Post-Hardcore, the red-headed stepchild of hardcore, was once the only space keeping aggressive indie-rock alive. Underneath the populist takeover of grunge and post-grunge throughout the 90’s groups like At The Drive In, Refused, and Unwound kept the flame alive until post-punk and garage-rock revival could pick up the weight in the early noughts. In recent years though, it’s felt as if the genre has had a very muted influence on the world of indie music. Don’t get me wrong, it’s a genre worth loving, certainly more than the bro-centric “riffage” of its brother genre, but there just isn’t too much Unwound or Dismemberment Plan influence on the indie rock of 2018. While the genre saw a nice ping of resurgence with bands like Joyce Manor and La Dispute circa 2011, post-punk has remained as the primary source material for indie-rock’s core stable of punk-music.
In Japan, however, a dominant thread of true indie-rock music hadn’t even really emerged until the mid-90s. Bands like Blankey Jet City, Sunny Day Service, and eventually Number Girl were Japan’s first experience with a defined indie-rock landscape. The country had lacked the college radio/pirate radio platform which had kept post-punk, jangle pop, and alternative rock alive in the UK and US throughout the previous decade. Which is not to say that they didn’t have any music in those genres, just that the country’s independent “scene” had leaned more heavily into other spaces.
So the book of post-punk vs post-hardcore was yet to be written, and by the early 90s, as bands like Husker Du, Fugazi, and Big Black began to filter in from the west, the sound of post-hardcore became a significant undercurrent for this new indie-rock arena. By the time of Number Girl’s second album, released on a major label in 1999, it was a major thread. A lasting influence which continues to pop up in various ways throughout Japan’s indie-rock lineage. From the direct sonic influence on Tricot, a flag-bearer of the girl-group movement which has defined the 2010s, to the post-hardcore edges of groups like Kinoko Teikoku (who even named a song after Number Girl) that defined the countries late 2000s shoegaze revival.
Japanese indie lives in the shadow of its deep flirtations with post-hardcore, and to know it’s history is to know the history of Japanese indie-rock.
The Golden Age (1990-1999)
bloodthirsty butchers - Kocorono
Number Girl - School Girl Bye Bye
Arguably the first Post-Hardcore band of any import in Japan, bloodthirsty butchers had technically been around since the late 80’s, serving up a brittle and toothy brand of Fugazi worship. The band had achieved some small measure of success and acclaim in that lane with a series of three albums from 1990-1994, but it wasn’t until Kocorono in 1996 however that the band managed to make something in step with modern Japanese sensibilities and the more maudlin indie-rock sound it’s underground had favoured. Fusing elements of noise rock, shoegaze, and straightforward alternative rock with a chaotic style of post-hardcore bloodthirsty butchers would become the blueprint for Japanese post-hardcore for almost a decade after. Crafting something well beyond fetishism or recreation.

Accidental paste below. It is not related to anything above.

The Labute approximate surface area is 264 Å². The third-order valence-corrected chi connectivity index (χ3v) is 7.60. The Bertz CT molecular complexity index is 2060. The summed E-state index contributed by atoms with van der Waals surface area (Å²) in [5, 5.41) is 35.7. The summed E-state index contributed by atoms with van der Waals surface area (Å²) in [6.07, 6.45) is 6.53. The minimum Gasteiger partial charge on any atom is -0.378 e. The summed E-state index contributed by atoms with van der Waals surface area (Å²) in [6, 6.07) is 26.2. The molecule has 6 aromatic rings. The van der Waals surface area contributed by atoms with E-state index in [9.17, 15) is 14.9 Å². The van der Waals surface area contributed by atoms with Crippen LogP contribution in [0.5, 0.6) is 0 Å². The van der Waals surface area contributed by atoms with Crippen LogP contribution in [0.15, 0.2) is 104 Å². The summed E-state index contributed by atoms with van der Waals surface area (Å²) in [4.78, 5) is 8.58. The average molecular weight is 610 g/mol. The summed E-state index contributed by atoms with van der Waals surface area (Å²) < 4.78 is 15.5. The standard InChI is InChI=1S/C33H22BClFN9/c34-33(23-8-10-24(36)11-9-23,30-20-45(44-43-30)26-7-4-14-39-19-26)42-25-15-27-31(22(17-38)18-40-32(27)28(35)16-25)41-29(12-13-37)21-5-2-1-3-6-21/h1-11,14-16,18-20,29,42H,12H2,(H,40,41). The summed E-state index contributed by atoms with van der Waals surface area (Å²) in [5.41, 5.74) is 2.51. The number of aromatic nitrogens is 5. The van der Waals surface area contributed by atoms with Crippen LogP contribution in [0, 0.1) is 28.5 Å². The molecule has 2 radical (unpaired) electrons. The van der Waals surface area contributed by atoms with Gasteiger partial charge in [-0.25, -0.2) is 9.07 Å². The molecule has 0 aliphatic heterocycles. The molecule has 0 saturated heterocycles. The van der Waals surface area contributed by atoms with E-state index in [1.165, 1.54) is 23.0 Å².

The album followed a calendar cycle from '2月 (February)' to '12月 (December)' and then back to '1月 (January)', playing out like a year of your mid-20s, all anguish and sighs covered up by yelps and pleading noise. Its sonics were reflective of a growing cultural inability to escape responsibility and a pointless life-long march drawn-up for a new generation of kids who were secretly yearning for individuation. The album’s new world would eventually culminate with another band’s success as Number Girl’s debut album School Girl Bye Bye would arrive just one year later. Which is not phrased as an insult to either group, but as a massive compliment to the often overlooked bloodthirsty butchers. Heralding what is in many people’s eyes THE Japanese indie rock band. School Girl Bye Bye’s lead single 'Omoide In My Head (which translates as 'Memories In My Head') would become the unofficial anthem of Japanese indie rock and cement the group, especially lead singer Shutoku Mukai as the face of a new generation. When their next album, School Girl Distortional Addict, released two years later on the major label Toshiba EMI they were the undisputed pinnacle of rock aesthetics in Japan. A height they could only reach in the wake of bloodthirsty butchers successes.
The Shift (2000)
Number Girl - Sappukei
Often perceived as a lesser album in the wake of School Girl Bye Bye and its major label follow-up School Girl Distortional Addict, which were, and let’s avoid any exaggeration here, tectonic plate shifting events for the Japanese independent music scene, Sappukei was a subtler tilt. A move towards less populist ends and more obscure sounds. It’s predictions for the new century were violent and nihilistic, restless and filled to the brim with despair. The drum fills were harder, and the nostalgic guitar leads which had defined 90s post-hardcore were now morose and brittle. Trading the nostalgia and melancholy of post-adolescence for the crushing sense of meaningless and despair that follows.